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Blue Tang Care Guide and Requirements

Updated on February 19, 2016

Joined: 7 years agoFollowers: 100Articles: 28


  • Scientific name: Paracanthurus Hepatus
  • Origin: Indo-Pacific
  • Difficulty: Medium
  • Minimum tank size: 100 gallons
  • Temperature: 72 - 82°F
  • Reef safe: Yes
  • Maximum size: 12 Inches
  • Diet: Mainly herbivorous in the wild

The blue tang is the poster child for the surgeonfish family, along with the yellow tang of course. These two are one of five very popular fish in the saltwater aquarium hobby. The other three are the flame angel, the royal gramma, and the most popular one, the ocellaris clownfish.

It is the sole member of the genus Paracanthurus. Brilliantly colored, its entire body is a rich royal blue while black markings stretch from its eyes to its tail. Its pectoral and caudal fins are both yellow.

School of blue tang.
School of blue tang. | Source
  • Along with the percula clownfish, it gained recognition as one of the stars of the hit animated film, Finding Nemo (as Dory).
  • They have a number of common names, including the blue hippo tang, regal tang, royal blue tang, and the palette surgeonfish.
  • There is also a rarely collected variant of the blue tang. These fish have yellow chests and bellies. These colors are only apparent in larger adults, as it is very faint on juveniles.
  • Since these fish are heavily collected from all throughout the Indo-Pacific, they are very affordable. Expect to pay about $25 for smaller specimens, while the adults usually priced from $70 to $80 per fish.
  • All tangs tend to be susceptible to marine parasites (ich) and lateral line erosion. Choose your specimens with care.

Video: Pair of Large Blue Tangs


  • These fish are is not known to be overly aggressive—this makes them a great choice for community tanks. They normally get along with a wide variety of fish, except for other members of the surgeonfish family.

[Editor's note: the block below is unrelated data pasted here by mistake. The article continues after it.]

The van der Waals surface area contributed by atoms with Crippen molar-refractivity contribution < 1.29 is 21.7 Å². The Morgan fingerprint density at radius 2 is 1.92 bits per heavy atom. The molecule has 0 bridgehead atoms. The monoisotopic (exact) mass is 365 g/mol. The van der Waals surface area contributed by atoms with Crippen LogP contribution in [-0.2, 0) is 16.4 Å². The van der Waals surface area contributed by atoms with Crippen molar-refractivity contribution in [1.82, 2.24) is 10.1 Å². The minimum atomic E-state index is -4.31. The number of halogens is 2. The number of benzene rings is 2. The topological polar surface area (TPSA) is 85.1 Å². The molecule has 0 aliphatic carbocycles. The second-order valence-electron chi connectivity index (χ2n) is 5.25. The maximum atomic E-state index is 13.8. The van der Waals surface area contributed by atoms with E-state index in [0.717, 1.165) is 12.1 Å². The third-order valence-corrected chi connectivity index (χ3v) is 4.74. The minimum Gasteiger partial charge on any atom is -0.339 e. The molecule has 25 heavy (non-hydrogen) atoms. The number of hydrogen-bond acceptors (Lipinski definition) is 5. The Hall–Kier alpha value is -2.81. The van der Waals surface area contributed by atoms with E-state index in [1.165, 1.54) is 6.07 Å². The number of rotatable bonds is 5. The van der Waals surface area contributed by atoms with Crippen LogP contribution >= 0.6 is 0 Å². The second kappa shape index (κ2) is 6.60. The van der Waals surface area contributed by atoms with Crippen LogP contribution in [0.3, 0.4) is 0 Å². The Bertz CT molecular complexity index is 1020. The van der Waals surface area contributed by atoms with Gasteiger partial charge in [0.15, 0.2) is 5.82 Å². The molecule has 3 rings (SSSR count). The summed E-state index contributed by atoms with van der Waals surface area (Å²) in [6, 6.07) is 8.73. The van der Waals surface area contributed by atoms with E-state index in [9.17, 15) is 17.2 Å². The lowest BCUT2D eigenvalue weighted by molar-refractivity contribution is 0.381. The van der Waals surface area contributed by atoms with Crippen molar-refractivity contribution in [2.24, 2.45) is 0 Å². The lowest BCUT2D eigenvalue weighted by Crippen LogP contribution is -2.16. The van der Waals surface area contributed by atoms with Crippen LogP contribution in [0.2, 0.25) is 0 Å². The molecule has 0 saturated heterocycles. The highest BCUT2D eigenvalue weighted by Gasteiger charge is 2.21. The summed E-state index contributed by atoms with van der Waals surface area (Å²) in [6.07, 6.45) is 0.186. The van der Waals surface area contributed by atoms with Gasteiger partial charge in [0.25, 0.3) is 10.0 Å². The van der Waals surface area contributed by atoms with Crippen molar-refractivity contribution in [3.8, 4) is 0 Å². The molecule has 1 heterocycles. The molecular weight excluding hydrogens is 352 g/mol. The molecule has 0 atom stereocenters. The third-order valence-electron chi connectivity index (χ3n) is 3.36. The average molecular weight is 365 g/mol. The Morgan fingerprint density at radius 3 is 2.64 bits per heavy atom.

• They can be very hostile towards other blue tangs, so expect some fighting to take place. As shoaling fish in the wild, such behavior can be seen in large aquariums. Should you decide to have multiple, then you need a large enough tank for them all. Always introduce multiple blue tangs at the same time. This limits aggression, as none of them have established territories yet, and most fights stem from territory.

Video: Interacting with a Blue Spotted Puffer

Tank Size

  • They reach up to 12 inches in the wild, and are among the larger fishes available for sale on the market. Because of this, nothing smaller than a 100 gallon should be used to keep the blue tang. Bigger aquariums are always better, so a 200 gallon would be ideal.
  • Ensure that they are given enough swimming space, as they're "open" swimmers. The tank scape should reflect this.
  • Due to the blue tang being heavily collected from the wild, you are bound to come across very small 1 inch (yes, an inch) specimens. But keep in mind that these juveniles quickly outgrow smaller tanks within months.

Video: 120 Gallon Reef Tank


The blue tang is a schooling fish. They form large schools in the wild as they scan the reef for algae to graze, so these fishes are completely reef-safe. Once acclimated, they eat a variety of foods other than algae. Krill, mysis shrimp, brine shrimp, they're not picky. Since they are grazers, blue tangs eat a lot.


Ensure that a large part of their diet is algae-based, since they eat so much of it in the wild.

  • Nori is a good form of algae to feed. The price will vary, depending on the brand you choose. Some people may find Julian Sprungs Sea Veggies to cost too much. They produce good algae sheets, though. They're also available as flakes, which is very convenient since there's very little work involved during feeding. Thankfully there are many other brands that produce nori primarily for human consumption. Prices vary here as well.